The Platform

Niger's armed forces during training in 2018.

The challenges of Niger are a somber reminder that institutions must serve the people they represent, or risk perpetuating a legacy of despair.

“Turning and turning in the widening gyre / The falcon cannot hear the falconer / Things fall apart; the centre cannot hold / Mere anarchy is loosed upon the world / The blood-dimmed tide is loosed, and everywhere / The ceremony of innocence is drowned / The best lack all conviction, while the worst /Are full of passionate intensity.” – William Butler Yeats

In our chaotic world, where anarchy, populism, and democratic backsliding are daily phenomena, Yeats’ words ring with a chilling relevance. This latest wave of erosion has even reached Niger, once deemed the last bastion of democracy in the terrorism-plagued Sahel region.

Niger’s history is marked by long stretches of authoritarian rule, often controlled by the military. Over the past three decades, institutional stagnation has resulted in the country’s fifth military coup since gaining independence from France in 1960.

But who is considering the Nigeriens’ interests amidst all the noise and competing claims in the region? Fascinatingly, the most recent military coup led by Abdourahamane Tchiani was met with a festival-like atmosphere in a stadium named after Seyni Kountche, who spearheaded Niger’s first coup in 1974.

This enthusiasm may sound strange, but it reflects a growing distrust among the populace toward their nation’s institutions. A survey of 8,000 Sahel inhabitants revealed that unconstitutional governmental changes are often welcomed as the lesser evil compared to consistently failing institutions. And in Niger, 61.7% are dissatisfied with the state of democracy in the country.

Niger’s economy, largely agrarian and highly dependent on uranium exports, has been marred by the same challenges since independence. Its financial well-being hinges on foreign investment, weather patterns, and global market trends. However, economic progress is hampered by rampant corruption, a judiciary which is essentially nonexistent, absent long-term planning, and decaying infrastructure.

Since 1993, Niger’s political landscape has been a tumultuous one, marked by clientelist affiliations rather than ideological unity. Government transparency in state spending is nonexistent. Government officials are widely perceived to be corrupt, with 67% of Nigeriens believing in their malfeasance.

Even the country’s constitution, which should serve as a bulwark against corruption, has become nothing more than a tool in the hands of whoever is in power. Around 40% of the $312 million spent on military procurement in 2020 was lost to inflated costs or undelivered materials, with no judicial action taken.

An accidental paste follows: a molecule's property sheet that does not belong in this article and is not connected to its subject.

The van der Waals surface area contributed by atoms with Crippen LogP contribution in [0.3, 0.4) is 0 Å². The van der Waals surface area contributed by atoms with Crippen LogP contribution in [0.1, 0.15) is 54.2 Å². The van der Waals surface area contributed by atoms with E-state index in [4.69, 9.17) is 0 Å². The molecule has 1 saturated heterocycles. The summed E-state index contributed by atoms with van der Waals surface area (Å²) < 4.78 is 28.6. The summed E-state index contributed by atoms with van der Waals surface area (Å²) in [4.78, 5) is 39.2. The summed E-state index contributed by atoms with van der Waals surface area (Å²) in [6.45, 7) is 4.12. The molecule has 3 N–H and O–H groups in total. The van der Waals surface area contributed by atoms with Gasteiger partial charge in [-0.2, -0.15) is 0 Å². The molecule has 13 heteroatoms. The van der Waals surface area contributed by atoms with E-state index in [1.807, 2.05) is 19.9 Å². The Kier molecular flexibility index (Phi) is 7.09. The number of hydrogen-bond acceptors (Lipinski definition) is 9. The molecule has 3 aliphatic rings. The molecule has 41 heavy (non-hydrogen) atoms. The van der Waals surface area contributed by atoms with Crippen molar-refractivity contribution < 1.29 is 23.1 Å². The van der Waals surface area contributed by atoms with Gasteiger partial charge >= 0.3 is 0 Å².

The combined economic and political challenges have forced 41.8% of Niger’s 10 million people into extreme poverty. Despite increased foreign aid, the country is still plagued with inefficiency and corruption.

The future looks bleak, especially for the youth, as half of the population under 14 lacks even primary education. Female poverty rates are particularly alarming, with women constituting an estimated 75% of those living below the poverty line. Meanwhile, chronic food insecurity and infectious diseases have resulted in some of the world’s highest malnutrition and mortality rates among children.

Lacking unemployment data and being unaccountable to its citizens and media regarding expenditures, the recently overthrown government seemed disengaged. What should citizens expect from their leaders? Security, nourishment, shelter, and dignity. But when these basics are denied, there remains little incentive to strive for betterment. A vicious cycle emerges: distrust and inefficiency reinforce one another, perpetuating a bleak existence for ordinary Nigeriens. The challenges of Niger are a somber reminder that institutions must serve the people they represent, or risk perpetuating a legacy of despair.

Falguni Lalwani is currently pursuing a triple major in Economics, Media Studies, and Political Science from Christ University, Bengaluru, India.